When I was a child, as my mother was preparing for Pesach — putting all of the crackers, cereal boxes, bread crumbs, etc. into a large cardboard box and stowing it in the basement — I declared that Passover was a sham: Moses was a fictional character and the Exodus story was made up.
As I recall, the source for my newfound skepticism was H.G. Wells’ Outline of History, a two-volume set that came with a book club membership. My mom responded that Wells was an anti-Semite. There seems to be evidence of this claim, including Wells’ anti-Semitic characterizations in his science fiction novel War of the Worlds. Wells was opposed to the Zionist movement, which was known as “Territorialism” in Great Britain; however, he had a change of heart after the horrific extent of the Holocaust was revealed. Generally, Wells was not a friend of Jews, and expected that they eventually would assimilate into the general population.
(Since this is the Passover special edition, I’ll mention that Jews in Minnesota encountered some shortages as they prepared for their seder meals after World War II. Al Weisman, of the Weisman Company, which supplied “this territory with many nationally advertised products that adorn the Passover table,” told the Jewish World that “shortages, transportation difficulties and strikes hampered us in getting many items we all have been accustomed to eating during the holidays. Yet, we do not believe anyone will go hungry because of this situation” [4-5-46 AJW]. Weisman noted that products “containing sugars, such as jellos, chocolates and preserves are completely off the market, but we were able to substitute these delicacies with fruit cuts, honey, sponge cakes, and confectionary.”)
But back to the historicity of Moses. Did he really lead the Children of Israel out of Egypt?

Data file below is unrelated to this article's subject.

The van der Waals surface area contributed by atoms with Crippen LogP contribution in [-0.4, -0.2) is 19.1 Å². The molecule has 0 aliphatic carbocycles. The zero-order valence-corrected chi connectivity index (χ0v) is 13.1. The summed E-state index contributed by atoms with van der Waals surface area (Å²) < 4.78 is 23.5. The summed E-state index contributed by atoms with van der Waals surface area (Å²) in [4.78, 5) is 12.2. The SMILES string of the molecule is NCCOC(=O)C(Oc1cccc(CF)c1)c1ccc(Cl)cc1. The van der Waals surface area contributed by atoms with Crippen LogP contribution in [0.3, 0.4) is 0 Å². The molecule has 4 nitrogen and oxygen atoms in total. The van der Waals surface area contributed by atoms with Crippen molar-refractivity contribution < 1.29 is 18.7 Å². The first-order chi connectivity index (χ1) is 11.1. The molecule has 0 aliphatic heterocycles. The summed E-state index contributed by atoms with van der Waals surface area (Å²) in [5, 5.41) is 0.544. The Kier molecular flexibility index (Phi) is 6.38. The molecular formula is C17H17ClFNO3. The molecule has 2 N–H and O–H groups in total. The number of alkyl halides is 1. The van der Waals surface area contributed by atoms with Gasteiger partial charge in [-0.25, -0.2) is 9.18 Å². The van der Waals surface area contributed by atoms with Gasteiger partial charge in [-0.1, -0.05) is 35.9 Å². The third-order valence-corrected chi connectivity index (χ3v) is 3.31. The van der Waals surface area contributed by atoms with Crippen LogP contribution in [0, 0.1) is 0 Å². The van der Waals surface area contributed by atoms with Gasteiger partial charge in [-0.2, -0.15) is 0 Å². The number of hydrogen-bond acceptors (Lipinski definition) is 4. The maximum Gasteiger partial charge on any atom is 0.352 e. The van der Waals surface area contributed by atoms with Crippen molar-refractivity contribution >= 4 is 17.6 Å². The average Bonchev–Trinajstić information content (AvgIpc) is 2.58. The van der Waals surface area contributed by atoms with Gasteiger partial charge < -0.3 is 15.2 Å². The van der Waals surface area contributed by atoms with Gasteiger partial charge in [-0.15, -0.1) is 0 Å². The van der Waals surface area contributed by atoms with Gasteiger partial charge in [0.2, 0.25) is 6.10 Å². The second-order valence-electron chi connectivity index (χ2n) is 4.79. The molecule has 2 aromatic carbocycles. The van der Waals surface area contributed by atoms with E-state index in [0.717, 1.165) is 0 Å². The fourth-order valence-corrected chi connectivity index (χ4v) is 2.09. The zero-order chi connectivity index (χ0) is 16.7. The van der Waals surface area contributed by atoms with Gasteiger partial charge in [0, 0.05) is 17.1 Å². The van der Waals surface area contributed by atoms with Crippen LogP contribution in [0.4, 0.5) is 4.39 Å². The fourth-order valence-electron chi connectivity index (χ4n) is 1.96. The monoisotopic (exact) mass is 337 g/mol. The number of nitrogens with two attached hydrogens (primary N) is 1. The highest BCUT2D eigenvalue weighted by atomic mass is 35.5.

“In modern times the historicity of Moses — and the Exodus tradition as a whole — has been challenged; but many scholars agree that some of the tribes were in fact enslaved in Egypt and freed, that the Israelite religion was founded in law by a solemn covenant, and that a heroic figure like Moses played a central role in these events,” Shalom Paul wrote in “Moses,” in The Oxford Dictionary of the Jewish Religion.
The quotation from Paul appears in a blog titled Ancient Hebrew Poetry, which is the work of biblical scholar John F. Hobbins. In a post titled “The Historicity of Moses,” Hobbins, who apparently is not Jewish, writes about the giving of the Torah on Mount Sinai, Aaron’s golden calf, etc., and declares: “It’s all self-evidently true, though it is not a photograph of reality. It is more like a Klee, a Picasso, or a Chagall, whose abstract colors and forms, abstract and specific at the same time, speak a precise language.”
Hobbins considers Moses from various angles, including the view that “once upon a time there was someone named Moses. Historically speaking, we don’t know much for certain about him. We don’t even know where he was buried. But if the God of Moses exists, then so does Moses, and he’s probably speaking with Elijah this very moment. But of that reality we can say very little.”